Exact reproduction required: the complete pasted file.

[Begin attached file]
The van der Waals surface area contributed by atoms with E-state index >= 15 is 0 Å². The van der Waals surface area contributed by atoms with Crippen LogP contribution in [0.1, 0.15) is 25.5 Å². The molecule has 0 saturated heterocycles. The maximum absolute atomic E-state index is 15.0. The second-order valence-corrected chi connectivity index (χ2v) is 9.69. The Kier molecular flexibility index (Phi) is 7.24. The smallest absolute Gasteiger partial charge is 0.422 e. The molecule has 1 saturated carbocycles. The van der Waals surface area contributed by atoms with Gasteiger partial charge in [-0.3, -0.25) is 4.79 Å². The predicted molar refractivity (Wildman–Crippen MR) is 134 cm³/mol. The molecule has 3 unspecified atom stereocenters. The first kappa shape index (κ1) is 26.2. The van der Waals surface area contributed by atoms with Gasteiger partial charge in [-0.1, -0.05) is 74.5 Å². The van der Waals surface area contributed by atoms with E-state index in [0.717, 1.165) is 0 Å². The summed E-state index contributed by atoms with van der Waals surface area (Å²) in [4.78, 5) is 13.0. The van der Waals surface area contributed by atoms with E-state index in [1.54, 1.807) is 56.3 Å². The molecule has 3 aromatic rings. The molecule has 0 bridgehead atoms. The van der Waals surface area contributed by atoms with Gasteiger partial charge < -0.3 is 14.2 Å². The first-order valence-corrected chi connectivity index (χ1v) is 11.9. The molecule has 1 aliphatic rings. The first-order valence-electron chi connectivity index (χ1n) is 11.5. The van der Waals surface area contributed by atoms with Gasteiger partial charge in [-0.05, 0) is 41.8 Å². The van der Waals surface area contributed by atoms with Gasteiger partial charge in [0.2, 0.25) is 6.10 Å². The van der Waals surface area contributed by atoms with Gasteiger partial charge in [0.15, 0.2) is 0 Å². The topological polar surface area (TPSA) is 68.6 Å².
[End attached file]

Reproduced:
The van der Waals surface area contributed by atoms with E-state index >= 15 is 0 Å². The van der Waals surface area contributed by atoms with Crippen LogP contribution in [0.1, 0.15) is 25.5 Å². The molecule has 0 saturated heterocycles. The maximum absolute atomic E-state index is 15.0. The second-order valence-corrected chi connectivity index (χ2v) is 9.69. The Kier molecular flexibility index (Phi) is 7.24. The smallest absolute Gasteiger partial charge is 0.422 e. The molecule has 1 saturated carbocycles. The van der Waals surface area contributed by atoms with Gasteiger partial charge in [-0.3, -0.25) is 4.79 Å². The predicted molar refractivity (Wildman–Crippen MR) is 134 cm³/mol. The molecule has 3 unspecified atom stereocenters. The first kappa shape index (κ1) is 26.2. The van der Waals surface area contributed by atoms with Gasteiger partial charge in [-0.1, -0.05) is 74.5 Å². The van der Waals surface area contributed by atoms with E-state index in [0.717, 1.165) is 0 Å². The summed E-state index contributed by atoms with van der Waals surface area (Å²) in [4.78, 5) is 13.0. The van der Waals surface area contributed by atoms with E-state index in [1.54, 1.807) is 56.3 Å². The molecule has 3 aromatic rings. The molecule has 0 bridgehead atoms. The van der Waals surface area contributed by atoms with Gasteiger partial charge < -0.3 is 14.2 Å². The first-order valence-corrected chi connectivity index (χ1v) is 11.9. The molecule has 1 aliphatic rings. The first-order valence-electron chi connectivity index (χ1n) is 11.5. The van der Waals surface area contributed by atoms with Gasteiger partial charge in [-0.05, 0) is 41.8 Å². The van der Waals surface area contributed by atoms with Gasteiger partial charge in [0.2, 0.25) is 6.10 Å². The van der Waals surface area contributed by atoms with Gasteiger partial charge in [0.15, 0.2) is 0 Å². The topological polar surface area (TPSA) is 68.6 Å².